Picking up the point about weekends, Ms Docherty advised that most organisations worked on a cost rota fully planned for 5 days. However, changes to the skills mix enabled, for example, nurses to provide physiotherapy at weekends. The Real Time arrangements they were introducing allowed for discharge on a Saturday as on a weekday and they were also looking at extending this to Sunday.
Andrew Murphy agreed that there was waste in the appointments process. He believed that in the future the default could be electronic mail, or information via the GP. The mail service was being managed to reduce the postal costs.
On the point raised about readmissions, Sue Jeffers explained that all acute Trusts had to have a Plan on readmission by the end of June. The use of money had been agreed, with combined use to prevent readmission happening.
Councillor Reid asked how important the Urgent Care Centre was in the Turnaround Plan. She also referred to the reduction in downtime through maximising the capacity of equipment and asked how much room for improvement there was in this respect.
Councillor Reid also thanked Ms Docherty for raising the issue of use of bottled water, which was also relevant to the Council and savings.
Andrew Murphy explained that they had taken into account the income from the Urgent Care Centre if it happened. It would have a neutral financial impact. Tom Hayhoe added that the Urgent Care Centre created space for an exceptionally busy A and E department. The department had the best performance for the length of time people had to wait but was simply not designed for 110,000 people. More space would enable patients to have a less unpleasant experience. The quality of care was excellent but there was a need for the extra space the Urgent Care Centre would create to accommodate the number of people using the services comfortably.
Ms Docherty spoke of the proposals to improve productivity through fully utilising expensive plant. They were looking at running longer days in the form of three sessions a day into the evening to support services. For example, the more effective use of CT scanners could make for quicker diagnosis and quicker turnaround. This was not to suggest that there would be over-reliance on the use of such equipment without clinical decision making but better use would enable the part of diagnostics to continue over the weekend. The Real Time system was helping and social services had access to allow them to see where the patient was in the process. Identifying a patient in this way could accelerate discharge.
Sue Jeffers also spoke of the Urgent Care Centre. There had been a small response to the public consultation to date but analysis of the first cut of the data suggested there was generally strong support from the public.
Councillor Reid asked about maximising room and the impact of length of stay compared with other hospitals. Andrew Murphy replied that West Middlesex Hospital compared reasonably favourably, especially with the number of community beds in the area. There was room for improvement. The key was how they worked with social providers and social care. He also explained that for other areas of therapy and radiology there were not proper benchmarks. There was the opportunity for improvements and had been significant areas of improvement in the use of equipment and increased productivity.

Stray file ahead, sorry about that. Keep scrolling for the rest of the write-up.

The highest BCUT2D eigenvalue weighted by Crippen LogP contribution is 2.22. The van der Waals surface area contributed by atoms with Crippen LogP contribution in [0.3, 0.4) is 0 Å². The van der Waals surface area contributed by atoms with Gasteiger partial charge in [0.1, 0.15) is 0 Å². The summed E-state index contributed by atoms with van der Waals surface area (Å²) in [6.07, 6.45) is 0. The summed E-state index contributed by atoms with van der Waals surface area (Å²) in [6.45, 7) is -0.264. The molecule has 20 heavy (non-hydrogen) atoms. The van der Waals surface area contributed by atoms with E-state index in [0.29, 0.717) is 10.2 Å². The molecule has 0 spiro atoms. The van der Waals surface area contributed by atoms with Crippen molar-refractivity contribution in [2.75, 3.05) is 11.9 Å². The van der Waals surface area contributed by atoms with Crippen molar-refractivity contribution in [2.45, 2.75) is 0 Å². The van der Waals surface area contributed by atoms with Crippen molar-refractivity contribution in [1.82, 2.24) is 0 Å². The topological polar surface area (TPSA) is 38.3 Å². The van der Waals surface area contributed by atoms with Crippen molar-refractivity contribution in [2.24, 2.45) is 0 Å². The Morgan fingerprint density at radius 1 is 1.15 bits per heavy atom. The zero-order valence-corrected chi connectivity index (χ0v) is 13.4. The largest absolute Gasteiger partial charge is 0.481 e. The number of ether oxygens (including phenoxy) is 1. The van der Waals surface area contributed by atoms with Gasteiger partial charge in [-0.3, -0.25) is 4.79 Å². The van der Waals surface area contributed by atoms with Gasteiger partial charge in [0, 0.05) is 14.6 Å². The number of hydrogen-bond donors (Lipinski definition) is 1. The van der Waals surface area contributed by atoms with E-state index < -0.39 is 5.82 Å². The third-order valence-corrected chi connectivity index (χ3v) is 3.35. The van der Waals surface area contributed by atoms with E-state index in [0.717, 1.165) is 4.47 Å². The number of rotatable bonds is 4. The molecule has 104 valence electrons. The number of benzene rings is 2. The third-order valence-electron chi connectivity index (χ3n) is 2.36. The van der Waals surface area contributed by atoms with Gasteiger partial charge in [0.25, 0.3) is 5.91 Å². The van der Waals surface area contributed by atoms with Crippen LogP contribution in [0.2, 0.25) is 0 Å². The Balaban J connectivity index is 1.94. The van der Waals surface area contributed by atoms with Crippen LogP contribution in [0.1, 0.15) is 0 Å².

Jacqueline Docherty explained that they had concentrated on long stay but there was also a need to concentrate on the middle cohort. For those staying 20 days, being able to shave one day off made a real difference.
Councillor Reid asked whether those patients for whom there was longer stay were older and was advised that this was predominantly the case, plus also patients with complex difficulties.
Tom Hayhoe advised that the hospital was good as far as short stay patients were concerned and met national best practice. There was also a lot of attention on those whose stay was 20 days plus, but they now needed to focus on the 2-3 weeks patients where there were things which could be done to improve the position materially. There was a lot of work going on, but there were material areas for continued improvement over 2-3 years.
Councillor Ellar followed up on the point made about the Urgent Care Centre and the Accident and Emergency department. From his own experience of using A&E he was aware that the waiting room was small and that a lot of the treatment took place behind. He asked where the Urgent Care Centre would be located and whether this would be in the present car park. It was confirmed that it would be as the Centre took the form of a modular building. In response to further questions from Councillor Ellar, it was confirmed that the Urgent Care Centre would deal with easier cases. It was acknowledged that the rooms in the current A&E suite built under the PFI were small. They had been planned 12 years ago and although it was recognised that they could be problematic, it was difficult and expensive to change arrangements agreed under the PFI. Tom Hayhoe also commented that the facility had been designed for a lot fewer people attending as the aspiration had been to reduce the number attending A&E. Sue Jeffers agreed that it had been designed for 60,000 but now dealt with 110,000 per year.